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Fair Is Foul And Foul Is Fair Examples

Macbeth is a play written by William Shakespeare that tells the story of Macbeth, a Scottish general who murders Duncan, the King of Scotland, in order to fulfill a prophecy and become king himself. The prophecy states that Macbeth will become king when “fair is foul and foul is fair.” This theme is evident throughout the play as Macbeth becomes more and more corrupt while trying to maintain the appearance of being a just and noble ruler.

In the end, Macbeth’s crimes catch up with him and he is overthrown by Macduff, a loyal subject of the king. The theme of “fair is foul, foul is fair” serves as a warning to those who would seek power through means that are not honorable. Macbeth’s downfall is a cautionary tale about the dangers of ambition and the corrupting nature of power.

The phrase “Fair is foul, foul is fair” appears in the play ‘Macbeth.’ Explain what it means and offer examples from the play to support your response. One of the last lines in Act 1, Scene 1 of the play comes from one of the three witches. Before they disperse, she says this concise line: “Fair is foul, and foul is fair.”

In Macbeth, the theme of ‘fair is foul, and foul is fair’ is seen as a warning to Macbeth about the corrupting influence of power and ambition. The line suggests that what might seem good could actually be bad, and vice versa.

An example of this theme can be found in Act 1, Scene 3 when Macbeth is debating whether or not to kill Duncan. Macbeth starts by listing all of the reasons why he should not kill Duncan: Duncan has been a good king, Macbeth is loyal to him, Duncan has done nothing wrong to Macbeth, and killing Duncan would go against all of Macbeth’s morals.

However, Macbeth then starts to think about all of the reasons why he should kill Duncan: Macbeth would be king, Macbeth would no longer have to worry about anyone finding out his plan, and Macbeth would finally have the power that he has always wanted. In the end, Macbeth decides to go through with the murder even though it goes against everything he believes in because he is more ambitious for the crown than he is loyal to Duncan.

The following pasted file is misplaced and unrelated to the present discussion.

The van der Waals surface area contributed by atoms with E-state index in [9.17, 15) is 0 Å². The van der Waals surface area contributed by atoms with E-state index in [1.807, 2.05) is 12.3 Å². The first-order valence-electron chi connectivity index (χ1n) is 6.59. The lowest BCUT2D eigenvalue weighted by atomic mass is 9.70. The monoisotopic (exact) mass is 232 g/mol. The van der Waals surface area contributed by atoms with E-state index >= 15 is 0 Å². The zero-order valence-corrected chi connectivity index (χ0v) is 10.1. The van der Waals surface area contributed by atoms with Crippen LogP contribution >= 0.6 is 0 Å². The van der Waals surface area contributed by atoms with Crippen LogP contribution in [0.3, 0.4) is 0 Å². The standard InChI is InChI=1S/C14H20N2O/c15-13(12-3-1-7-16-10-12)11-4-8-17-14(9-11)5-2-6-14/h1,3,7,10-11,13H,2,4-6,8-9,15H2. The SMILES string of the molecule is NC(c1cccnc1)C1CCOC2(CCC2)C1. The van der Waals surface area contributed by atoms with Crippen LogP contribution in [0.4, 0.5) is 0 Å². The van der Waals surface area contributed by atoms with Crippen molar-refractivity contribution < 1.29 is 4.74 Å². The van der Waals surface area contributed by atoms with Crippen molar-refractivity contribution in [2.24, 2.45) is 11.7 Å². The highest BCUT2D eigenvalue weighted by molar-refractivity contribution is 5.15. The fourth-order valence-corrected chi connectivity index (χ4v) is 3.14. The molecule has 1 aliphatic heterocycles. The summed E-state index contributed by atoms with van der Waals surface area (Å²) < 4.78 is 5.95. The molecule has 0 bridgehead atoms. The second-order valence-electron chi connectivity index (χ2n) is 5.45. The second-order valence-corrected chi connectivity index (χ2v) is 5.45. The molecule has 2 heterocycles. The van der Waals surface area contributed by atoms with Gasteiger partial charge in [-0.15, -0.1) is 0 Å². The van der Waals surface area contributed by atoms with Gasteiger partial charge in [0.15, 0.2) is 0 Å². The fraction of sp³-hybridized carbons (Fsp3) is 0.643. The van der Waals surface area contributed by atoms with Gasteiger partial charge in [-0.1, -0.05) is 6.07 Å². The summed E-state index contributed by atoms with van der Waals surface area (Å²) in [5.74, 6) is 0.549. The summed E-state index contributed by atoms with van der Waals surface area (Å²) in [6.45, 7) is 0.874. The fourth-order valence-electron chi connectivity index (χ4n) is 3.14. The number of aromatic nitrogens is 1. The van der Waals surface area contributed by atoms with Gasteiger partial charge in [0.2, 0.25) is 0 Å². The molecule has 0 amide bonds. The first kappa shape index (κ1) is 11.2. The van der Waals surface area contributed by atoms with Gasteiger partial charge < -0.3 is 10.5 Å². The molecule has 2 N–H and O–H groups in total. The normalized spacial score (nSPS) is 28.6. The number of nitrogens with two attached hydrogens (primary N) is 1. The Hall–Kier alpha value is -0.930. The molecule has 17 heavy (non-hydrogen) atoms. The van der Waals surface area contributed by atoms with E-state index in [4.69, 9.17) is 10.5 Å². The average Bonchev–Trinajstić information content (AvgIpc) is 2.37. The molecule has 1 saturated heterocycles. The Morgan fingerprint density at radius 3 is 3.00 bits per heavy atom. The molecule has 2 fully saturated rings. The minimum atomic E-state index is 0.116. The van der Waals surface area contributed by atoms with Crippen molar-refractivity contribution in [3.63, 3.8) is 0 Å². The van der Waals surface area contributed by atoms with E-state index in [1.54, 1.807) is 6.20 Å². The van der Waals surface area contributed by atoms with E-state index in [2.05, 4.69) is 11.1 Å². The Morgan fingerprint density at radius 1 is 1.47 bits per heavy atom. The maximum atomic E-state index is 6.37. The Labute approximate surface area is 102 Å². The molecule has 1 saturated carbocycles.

The theme of ‘fair is foul, and foul is fair’ can also be seen in Act 3, Scene 2 when Macbeth starts to become paranoid about Banquo. Macbeth sees Banquo as a threat because Banquo knows about the witches’ prophecy that Macbeth will become king. Macbeth is afraid that Banquo will try to take the throne away from him, so he hires murderers to kill Banquo and his son Fleance.

However, Macbeth’s plan backfires because Banquo’s ghost starts to haunt him and Macbeth becomes even more paranoid. In the end, Macbeth’s paranoia leads to his downfall because he becomes so obsessed with killing anyone who might be a threat to his kingship that he loses all sense of reason.

The theme of ‘fair is foul, and foul is fair’ is an important warning about the corrupting influence of power and ambition. Macbeth is a perfect example of how someone can start out as a good person, but the ambition for power can quickly turn them into a evil person. The theme is still relevant today because there are many examples of people in positions of power who have let their ambition corrupt them.

The connotations of this one line grow throughout the play, from Macbeth’s opinions at the start to his death, with continual recurring themes of deception, doing evil in the name of good, equivocation and ambition. We see that even events and motifs as they emerge may be predicted through these first few lines in Act 1 Scene 1 , which surround Macbeth’s downfall.